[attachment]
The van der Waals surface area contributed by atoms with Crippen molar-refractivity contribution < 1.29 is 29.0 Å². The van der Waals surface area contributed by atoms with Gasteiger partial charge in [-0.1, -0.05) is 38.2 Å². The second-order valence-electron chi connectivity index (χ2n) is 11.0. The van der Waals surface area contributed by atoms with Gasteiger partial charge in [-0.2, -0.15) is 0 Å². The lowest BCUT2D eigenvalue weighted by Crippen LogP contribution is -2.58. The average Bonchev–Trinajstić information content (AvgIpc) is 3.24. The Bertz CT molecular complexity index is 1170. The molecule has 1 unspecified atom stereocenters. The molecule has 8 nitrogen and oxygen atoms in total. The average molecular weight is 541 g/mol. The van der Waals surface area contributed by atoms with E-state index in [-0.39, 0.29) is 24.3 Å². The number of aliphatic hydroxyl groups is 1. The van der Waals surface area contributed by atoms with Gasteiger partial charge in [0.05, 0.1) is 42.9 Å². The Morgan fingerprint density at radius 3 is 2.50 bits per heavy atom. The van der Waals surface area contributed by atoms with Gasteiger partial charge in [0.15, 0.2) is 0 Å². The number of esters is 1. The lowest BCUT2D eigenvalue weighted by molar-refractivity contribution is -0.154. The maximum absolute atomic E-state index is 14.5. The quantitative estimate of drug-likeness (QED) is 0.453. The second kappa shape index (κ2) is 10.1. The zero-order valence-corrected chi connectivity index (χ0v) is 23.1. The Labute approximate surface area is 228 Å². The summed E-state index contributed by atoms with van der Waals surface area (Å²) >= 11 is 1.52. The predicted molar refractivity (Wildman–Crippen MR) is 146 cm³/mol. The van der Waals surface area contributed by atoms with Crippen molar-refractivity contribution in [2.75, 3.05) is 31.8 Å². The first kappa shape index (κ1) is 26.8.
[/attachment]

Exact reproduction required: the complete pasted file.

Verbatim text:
The van der Waals surface area contributed by atoms with Crippen molar-refractivity contribution < 1.29 is 29.0 Å². The van der Waals surface area contributed by atoms with Gasteiger partial charge in [-0.1, -0.05) is 38.2 Å². The second-order valence-electron chi connectivity index (χ2n) is 11.0. The van der Waals surface area contributed by atoms with Gasteiger partial charge in [-0.2, -0.15) is 0 Å². The lowest BCUT2D eigenvalue weighted by Crippen LogP contribution is -2.58. The average Bonchev–Trinajstić information content (AvgIpc) is 3.24. The Bertz CT molecular complexity index is 1170. The molecule has 1 unspecified atom stereocenters. The molecule has 8 nitrogen and oxygen atoms in total. The average molecular weight is 541 g/mol. The van der Waals surface area contributed by atoms with E-state index in [-0.39, 0.29) is 24.3 Å². The number of aliphatic hydroxyl groups is 1. The van der Waals surface area contributed by atoms with Gasteiger partial charge in [0.05, 0.1) is 42.9 Å². The Morgan fingerprint density at radius 3 is 2.50 bits per heavy atom. The van der Waals surface area contributed by atoms with Gasteiger partial charge in [0.15, 0.2) is 0 Å². The number of esters is 1. The lowest BCUT2D eigenvalue weighted by molar-refractivity contribution is -0.154. The maximum absolute atomic E-state index is 14.5. The quantitative estimate of drug-likeness (QED) is 0.453. The second kappa shape index (κ2) is 10.1. The zero-order valence-corrected chi connectivity index (χ0v) is 23.1. The Labute approximate surface area is 228 Å². The summed E-state index contributed by atoms with van der Waals surface area (Å²) >= 11 is 1.52. The predicted molar refractivity (Wildman–Crippen MR) is 146 cm³/mol. The van der Waals surface area contributed by atoms with Crippen molar-refractivity contribution in [2.75, 3.05) is 31.8 Å². The first kappa shape index (κ1) is 26.8.